Friday evening Dimitri and me played our final battle for this round of the TSA Dux campaign, as his Scotti raiders invaded my province of Dyffed.
The scenario we rolled was Burn the Watchtower, something I was very, very happy about as defending a perimeter is something I'm quit handy in.
The downside I faced was that my relieving force would be arriving on turn 3, meaning the raiders had two full turns to reach the pallisade and start the siege. The upside was that with their Raider and Skirmisher heavy force, they aren't suited at all to actually attack a defended obstacle.
So three units of Warriors (I have five) set up in the tower together with a noble and lord, while the Wicca raised a (weak, I rolled a 5) Spirit Wall against the outside back of the wall for some further delaying action against his Raiders, the only three units geared towards trying to scale the walls.
My goal was to limit casualties, because if I got through this battle unscathed, it would mean my Levy would return and my force would be boosted with a further 18 troops over three units for the next campaign month. Dimitri would probably try to keep his force to minimum losses, so the cavalry when they arrived would be trying to run down his skirmishers to disperse them, as I wasn't aiming to kill them but just remove them from the siege. The units in the tower as such would have to hold out against his Raiders units until the surrounding forces where chased off.
The Raiders arrived on the left and right flanks, but didn't really get far on their movement rolls, his two units of cavalry (Skirmish for the one, Noble Cavalry for the other) moved towards my deployment point to try and hold up my arriving forces.
In the second turn, he moved those horses deeper, as his forces arrived at the tower, but combat wasn't really joined just yet. My shieldwall had by then relocated to the side where his raiders where, and the skirmish missile attacks proved ineffectual, those 6s to hit together with the ignore first kill / shock (depending one was hit by skirmishers of missile troops) made them a solid obstacle to face.
And then turn 3 arrived, and with it my cavalry. As they entered the field, it was time for some long range charges. The regular warrior cavalry needed to roll 15 to charge the skirmish horses, and I went for it playing a Carpe Diem, so they would disperse as they couldn't evade... and did as such.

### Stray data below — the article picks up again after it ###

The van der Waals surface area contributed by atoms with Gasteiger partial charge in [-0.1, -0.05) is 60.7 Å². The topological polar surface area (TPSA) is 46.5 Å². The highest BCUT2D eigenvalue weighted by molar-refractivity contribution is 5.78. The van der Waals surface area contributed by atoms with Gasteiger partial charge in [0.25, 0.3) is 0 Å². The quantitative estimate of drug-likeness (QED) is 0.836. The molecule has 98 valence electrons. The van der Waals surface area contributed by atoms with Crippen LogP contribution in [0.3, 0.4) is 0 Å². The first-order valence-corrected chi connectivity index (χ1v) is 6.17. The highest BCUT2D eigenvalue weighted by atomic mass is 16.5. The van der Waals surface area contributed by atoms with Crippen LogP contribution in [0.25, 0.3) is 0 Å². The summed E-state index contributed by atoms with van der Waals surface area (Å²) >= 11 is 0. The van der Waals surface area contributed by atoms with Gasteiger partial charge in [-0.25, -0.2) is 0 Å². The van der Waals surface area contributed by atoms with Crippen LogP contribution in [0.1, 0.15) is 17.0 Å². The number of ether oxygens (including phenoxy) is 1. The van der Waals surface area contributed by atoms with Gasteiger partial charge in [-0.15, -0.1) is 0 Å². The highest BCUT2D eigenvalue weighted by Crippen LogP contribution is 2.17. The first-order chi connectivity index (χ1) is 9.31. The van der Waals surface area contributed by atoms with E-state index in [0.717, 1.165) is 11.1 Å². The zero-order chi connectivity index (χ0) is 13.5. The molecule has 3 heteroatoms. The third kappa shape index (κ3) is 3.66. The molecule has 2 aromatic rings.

But not after moments before my firstly arrived missile troops had actually shot down one of the skirmishing horsemen.
The Elites with the noble would charge his Noble Raiders on a 16... and did so as well, causing the first combat of the game and drawing my warrior cavalry in as well. His nobles lost the combat and withdrew an inch due to shock. When his cavalry activated later in the turn, and unable to charge due to the 4 shock on them, they duly withdrew of the table to save their hides.
At the wall, the raiders, now formed in a solid mass of three units with noble, lord and champion, took on my two unit shieldwall with noble. The 6s proved a difficult obstacle to overcome, as he lost a few raiders and accumulated shock, in exchange for no casualties and 1 point of shock on each of my units.
The next turn made it clear the attack was faltering, as his skirmishers felled one warrior with their missile attacks, but the lord took the raiders and withdrew from the wall to start reducing shock, and my units all linked up to form one large shieldwall of three units now including the lord and champion as well. The cavalry units charged the skirmishers with another Carpe Diem, causing instant dispersal, while the regular horse chased off the missile troops.
We entered the final turn, and the elite cavalry dispersed another unit of skirmishers. While I didn't had a Carpe Diem, I rolled a total charge of 12 for the needed 8 inch range. But they fled an amazing 3 inch on their 3d6 evade move, and off they went as well.
At this point, Dimitri offered his surrender, and I accepted as I had no ambition for a huge win or risking troops against the Raider wall on the opposite side of the watchtower. This meant I would win with +2, reduced to +1 after the calculation of the pursuit and retreat cards, which was good enough for me.
There had been barely any casualties in this battle, 2 men fell from my side, so those would be immediatly refreshed, and he lost only 4 warriors so they would come back as well, leaving our forces at the same strength as we began the engagement with. I would gain a further 2 talents to add to my treasury, and gain another prestige point. As a result, I'm now lonely at the top of the campaign with 11 Prestige, and the closest follower currently stands at 9, so Clustfeinad is carving out his own little legend now...
Now on to the next campaign turn, in which my army is largely expanded with the return of the Levy (I wonder how long they last this time) and further steps in trying to create a legend of my own...
The Polar Express: Cheap Terrain Options!
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